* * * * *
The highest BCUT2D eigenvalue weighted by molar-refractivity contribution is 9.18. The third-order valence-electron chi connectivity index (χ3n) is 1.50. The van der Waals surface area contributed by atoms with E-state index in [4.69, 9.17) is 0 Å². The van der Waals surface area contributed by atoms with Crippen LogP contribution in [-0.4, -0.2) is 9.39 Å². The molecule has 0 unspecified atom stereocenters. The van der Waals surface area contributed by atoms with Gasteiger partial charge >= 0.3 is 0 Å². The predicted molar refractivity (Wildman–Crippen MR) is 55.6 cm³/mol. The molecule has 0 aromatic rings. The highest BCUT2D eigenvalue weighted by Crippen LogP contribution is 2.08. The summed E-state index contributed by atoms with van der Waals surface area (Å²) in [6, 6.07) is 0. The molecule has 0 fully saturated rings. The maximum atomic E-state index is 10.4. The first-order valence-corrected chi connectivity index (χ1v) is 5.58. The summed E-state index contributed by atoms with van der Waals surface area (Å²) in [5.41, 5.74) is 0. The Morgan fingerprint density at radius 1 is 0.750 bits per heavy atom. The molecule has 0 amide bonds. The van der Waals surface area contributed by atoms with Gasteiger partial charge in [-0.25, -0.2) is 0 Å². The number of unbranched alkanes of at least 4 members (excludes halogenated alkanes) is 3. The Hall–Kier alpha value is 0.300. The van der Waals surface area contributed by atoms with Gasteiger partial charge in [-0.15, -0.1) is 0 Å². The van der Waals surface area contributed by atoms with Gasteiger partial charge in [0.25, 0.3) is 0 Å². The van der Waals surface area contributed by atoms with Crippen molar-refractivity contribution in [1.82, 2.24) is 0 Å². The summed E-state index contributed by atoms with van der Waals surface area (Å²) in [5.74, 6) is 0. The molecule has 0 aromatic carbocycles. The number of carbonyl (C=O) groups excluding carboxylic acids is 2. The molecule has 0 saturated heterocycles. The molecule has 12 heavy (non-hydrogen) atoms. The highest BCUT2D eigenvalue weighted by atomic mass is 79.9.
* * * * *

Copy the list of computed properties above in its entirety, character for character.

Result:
The highest BCUT2D eigenvalue weighted by molar-refractivity contribution is 9.18. The third-order valence-electron chi connectivity index (χ3n) is 1.50. The van der Waals surface area contributed by atoms with E-state index in [4.69, 9.17) is 0 Å². The van der Waals surface area contributed by atoms with Crippen LogP contribution in [-0.4, -0.2) is 9.39 Å². The molecule has 0 unspecified atom stereocenters. The van der Waals surface area contributed by atoms with Gasteiger partial charge >= 0.3 is 0 Å². The predicted molar refractivity (Wildman–Crippen MR) is 55.6 cm³/mol. The molecule has 0 aromatic rings. The highest BCUT2D eigenvalue weighted by Crippen LogP contribution is 2.08. The summed E-state index contributed by atoms with van der Waals surface area (Å²) in [6, 6.07) is 0. The molecule has 0 fully saturated rings. The maximum atomic E-state index is 10.4. The first-order valence-corrected chi connectivity index (χ1v) is 5.58. The summed E-state index contributed by atoms with van der Waals surface area (Å²) in [5.41, 5.74) is 0. The Morgan fingerprint density at radius 1 is 0.750 bits per heavy atom. The molecule has 0 amide bonds. The van der Waals surface area contributed by atoms with Gasteiger partial charge in [-0.25, -0.2) is 0 Å². The number of unbranched alkanes of at least 4 members (excludes halogenated alkanes) is 3. The Hall–Kier alpha value is 0.300. The van der Waals surface area contributed by atoms with Gasteiger partial charge in [-0.15, -0.1) is 0 Å². The van der Waals surface area contributed by atoms with Gasteiger partial charge in [0.25, 0.3) is 0 Å². The van der Waals surface area contributed by atoms with Crippen molar-refractivity contribution in [1.82, 2.24) is 0 Å². The summed E-state index contributed by atoms with van der Waals surface area (Å²) in [5.74, 6) is 0. The molecule has 0 aromatic carbocycles. The number of carbonyl (C=O) groups excluding carboxylic acids is 2. The molecule has 0 saturated heterocycles. The molecule has 12 heavy (non-hydrogen) atoms. The highest BCUT2D eigenvalue weighted by atomic mass is 79.9.